Barbecuing, like painting, usually entails the use of a brush, a master’s touch, and the building anticipation to eat your finished product. Enjoy saucy masterworks with today’s Groupon to Little Louie’s BBQ in Collingswood. Choose between the following options:
- For $15, you get $30 worth of barbecue for two.
- For $29, you get $60 worth of barbecue for four.<p>
Pitmaster Gerald Dougherty sizzles meat in cherrywood, applewood, and hickory smokers, mingling regional barbecue flavors with his gourmet restaurant know-how. The menu indexes distinct flavor amalgamations, such as the grilled shrimp and cheesy grits paired with house-made buffalo chorizo sausage ($16.95). Cherrywood-smoked duck ($17.95), alternatively, couples with cherry-chipotle sauce and a smoked-tomato chutney. Diners can draw their unoccupied forks to challenge cowboy movie posters to duels while saucing up fingers and munching on half racks of ribs ($15.95) or sandwiches made from brisket smoked for 20 hours ($9.50). Turquoise walls and rustic barrels decorate the fragrant, retro meat arena, and old Western stars gallop through tumbleweeds on TVs that span 70 inches.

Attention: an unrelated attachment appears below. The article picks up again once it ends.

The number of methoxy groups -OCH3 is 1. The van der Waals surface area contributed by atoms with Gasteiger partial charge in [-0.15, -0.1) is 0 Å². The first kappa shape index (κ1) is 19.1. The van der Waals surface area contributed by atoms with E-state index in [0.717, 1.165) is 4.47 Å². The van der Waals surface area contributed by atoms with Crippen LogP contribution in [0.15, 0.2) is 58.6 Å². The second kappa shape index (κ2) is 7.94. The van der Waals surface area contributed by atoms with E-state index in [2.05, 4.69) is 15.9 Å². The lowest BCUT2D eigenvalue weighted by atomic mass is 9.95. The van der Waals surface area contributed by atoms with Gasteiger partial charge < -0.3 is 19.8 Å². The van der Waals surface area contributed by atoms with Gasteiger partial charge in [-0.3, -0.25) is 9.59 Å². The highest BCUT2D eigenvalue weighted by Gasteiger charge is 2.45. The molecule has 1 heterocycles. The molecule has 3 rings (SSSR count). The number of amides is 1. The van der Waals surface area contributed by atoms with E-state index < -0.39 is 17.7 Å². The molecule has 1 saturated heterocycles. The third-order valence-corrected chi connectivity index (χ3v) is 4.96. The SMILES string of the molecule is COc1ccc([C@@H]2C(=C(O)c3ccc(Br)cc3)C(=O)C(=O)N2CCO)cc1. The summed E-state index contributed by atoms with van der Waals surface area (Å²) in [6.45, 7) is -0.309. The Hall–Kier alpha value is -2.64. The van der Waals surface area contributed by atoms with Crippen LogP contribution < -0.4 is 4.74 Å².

Little Louie's BBQ
Though his dishes once occupied the white-linen tablecloths of Philadelphia’s finest restaurants, Chef Gerald Dougherty now prefers making napkins messy with his signature recipes of rich, meaty barbecue fare. The former head chef of L'Aigla D'Or and Founders at the Bellevue, Chef Gerald currently oversees the pit at Little Louie's BBQ, a casual eatery he opened to satisfy his hankering for down-home grub. Not one to color within the lines, he draws on barbecue styles from across the country—think North Carolina, Kansas City, and Memphis—and smokes his meats over cherrywood, applewood, and hickory chips.
Little Louie’s dining room betrays the same down-home inspirations as its menu. Rustic lumber lines the countertops, and light fixtures reminiscent of branches illuminate the expansive space. If they can peel their eyes away from the beef brisket and pulled pork on their plates, guests will notice Butch Cassidy and Lone Ranger posters hanging from the walls, classic Western movies playing on the 70-inch flat-screen television, and outlaws discreetly taking down Wanted signs that bear their uncanny resemblances.